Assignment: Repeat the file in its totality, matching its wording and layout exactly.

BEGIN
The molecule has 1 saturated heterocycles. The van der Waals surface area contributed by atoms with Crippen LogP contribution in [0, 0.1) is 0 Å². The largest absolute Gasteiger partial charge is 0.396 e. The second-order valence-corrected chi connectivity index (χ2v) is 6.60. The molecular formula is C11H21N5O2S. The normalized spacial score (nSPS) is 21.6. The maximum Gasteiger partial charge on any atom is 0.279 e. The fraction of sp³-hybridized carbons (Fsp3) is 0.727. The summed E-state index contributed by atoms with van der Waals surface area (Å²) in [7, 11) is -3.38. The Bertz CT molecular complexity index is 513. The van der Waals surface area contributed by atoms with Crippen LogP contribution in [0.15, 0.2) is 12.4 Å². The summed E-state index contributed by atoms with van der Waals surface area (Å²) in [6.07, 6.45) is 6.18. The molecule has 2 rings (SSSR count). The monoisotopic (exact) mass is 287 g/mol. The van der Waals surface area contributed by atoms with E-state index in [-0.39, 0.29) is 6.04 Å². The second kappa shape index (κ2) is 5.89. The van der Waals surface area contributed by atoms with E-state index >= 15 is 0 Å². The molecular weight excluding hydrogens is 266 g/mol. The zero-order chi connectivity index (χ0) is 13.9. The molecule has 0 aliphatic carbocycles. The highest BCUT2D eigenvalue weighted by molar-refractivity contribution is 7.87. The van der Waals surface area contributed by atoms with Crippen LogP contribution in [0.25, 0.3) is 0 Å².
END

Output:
The molecule has 1 saturated heterocycles. The van der Waals surface area contributed by atoms with Crippen LogP contribution in [0, 0.1) is 0 Å². The largest absolute Gasteiger partial charge is 0.396 e. The second-order valence-corrected chi connectivity index (χ2v) is 6.60. The molecular formula is C11H21N5O2S. The normalized spacial score (nSPS) is 21.6. The maximum Gasteiger partial charge on any atom is 0.279 e. The fraction of sp³-hybridized carbons (Fsp3) is 0.727. The summed E-state index contributed by atoms with van der Waals surface area (Å²) in [7, 11) is -3.38. The Bertz CT molecular complexity index is 513. The van der Waals surface area contributed by atoms with Crippen LogP contribution in [0.15, 0.2) is 12.4 Å². The summed E-state index contributed by atoms with van der Waals surface area (Å²) in [6.07, 6.45) is 6.18. The molecule has 2 rings (SSSR count). The monoisotopic (exact) mass is 287 g/mol. The van der Waals surface area contributed by atoms with E-state index in [-0.39, 0.29) is 6.04 Å². The second kappa shape index (κ2) is 5.89. The van der Waals surface area contributed by atoms with E-state index >= 15 is 0 Å². The molecular weight excluding hydrogens is 266 g/mol. The zero-order chi connectivity index (χ0) is 13.9. The molecule has 0 aliphatic carbocycles. The highest BCUT2D eigenvalue weighted by molar-refractivity contribution is 7.87. The van der Waals surface area contributed by atoms with Crippen LogP contribution in [0.25, 0.3) is 0 Å².